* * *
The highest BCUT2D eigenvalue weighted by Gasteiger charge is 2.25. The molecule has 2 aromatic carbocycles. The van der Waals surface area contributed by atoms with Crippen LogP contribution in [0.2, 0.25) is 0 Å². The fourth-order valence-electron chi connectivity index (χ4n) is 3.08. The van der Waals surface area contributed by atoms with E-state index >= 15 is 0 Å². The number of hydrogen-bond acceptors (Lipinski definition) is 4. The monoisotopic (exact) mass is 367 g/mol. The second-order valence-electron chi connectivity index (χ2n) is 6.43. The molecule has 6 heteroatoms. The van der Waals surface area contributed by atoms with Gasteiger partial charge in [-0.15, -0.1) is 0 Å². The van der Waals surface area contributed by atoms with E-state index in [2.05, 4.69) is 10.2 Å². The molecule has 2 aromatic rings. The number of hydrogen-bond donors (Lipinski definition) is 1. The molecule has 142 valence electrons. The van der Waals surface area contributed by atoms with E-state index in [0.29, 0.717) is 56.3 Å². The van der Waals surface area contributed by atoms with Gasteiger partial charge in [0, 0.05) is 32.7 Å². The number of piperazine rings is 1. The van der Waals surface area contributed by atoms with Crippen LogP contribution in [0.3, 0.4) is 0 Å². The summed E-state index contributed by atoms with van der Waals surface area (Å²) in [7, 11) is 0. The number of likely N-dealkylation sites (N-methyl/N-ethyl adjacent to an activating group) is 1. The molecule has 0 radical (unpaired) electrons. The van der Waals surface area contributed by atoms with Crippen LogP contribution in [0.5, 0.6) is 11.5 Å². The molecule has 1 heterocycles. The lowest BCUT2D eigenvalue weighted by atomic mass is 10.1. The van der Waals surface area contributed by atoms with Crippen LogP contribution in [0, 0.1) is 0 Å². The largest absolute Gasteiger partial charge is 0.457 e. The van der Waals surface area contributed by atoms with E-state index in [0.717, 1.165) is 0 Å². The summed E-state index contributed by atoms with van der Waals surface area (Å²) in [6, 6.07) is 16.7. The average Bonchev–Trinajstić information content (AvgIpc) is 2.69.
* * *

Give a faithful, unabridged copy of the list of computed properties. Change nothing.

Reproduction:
The highest BCUT2D eigenvalue weighted by Gasteiger charge is 2.25. The molecule has 2 aromatic carbocycles. The van der Waals surface area contributed by atoms with Crippen LogP contribution in [0.2, 0.25) is 0 Å². The fourth-order valence-electron chi connectivity index (χ4n) is 3.08. The van der Waals surface area contributed by atoms with E-state index >= 15 is 0 Å². The number of hydrogen-bond acceptors (Lipinski definition) is 4. The monoisotopic (exact) mass is 367 g/mol. The second-order valence-electron chi connectivity index (χ2n) is 6.43. The molecule has 6 heteroatoms. The van der Waals surface area contributed by atoms with Gasteiger partial charge in [-0.15, -0.1) is 0 Å². The van der Waals surface area contributed by atoms with E-state index in [2.05, 4.69) is 10.2 Å². The molecule has 2 aromatic rings. The number of hydrogen-bond donors (Lipinski definition) is 1. The molecule has 142 valence electrons. The van der Waals surface area contributed by atoms with E-state index in [0.29, 0.717) is 56.3 Å². The van der Waals surface area contributed by atoms with Gasteiger partial charge in [0, 0.05) is 32.7 Å². The number of piperazine rings is 1. The van der Waals surface area contributed by atoms with Crippen LogP contribution in [0.3, 0.4) is 0 Å². The summed E-state index contributed by atoms with van der Waals surface area (Å²) in [7, 11) is 0. The number of likely N-dealkylation sites (N-methyl/N-ethyl adjacent to an activating group) is 1. The molecule has 0 radical (unpaired) electrons. The van der Waals surface area contributed by atoms with Crippen LogP contribution in [0.5, 0.6) is 11.5 Å². The molecule has 1 heterocycles. The lowest BCUT2D eigenvalue weighted by atomic mass is 10.1. The van der Waals surface area contributed by atoms with Crippen LogP contribution in [0, 0.1) is 0 Å². The largest absolute Gasteiger partial charge is 0.457 e. The van der Waals surface area contributed by atoms with E-state index in [0.717, 1.165) is 0 Å². The summed E-state index contributed by atoms with van der Waals surface area (Å²) in [6, 6.07) is 16.7. The average Bonchev–Trinajstić information content (AvgIpc) is 2.69.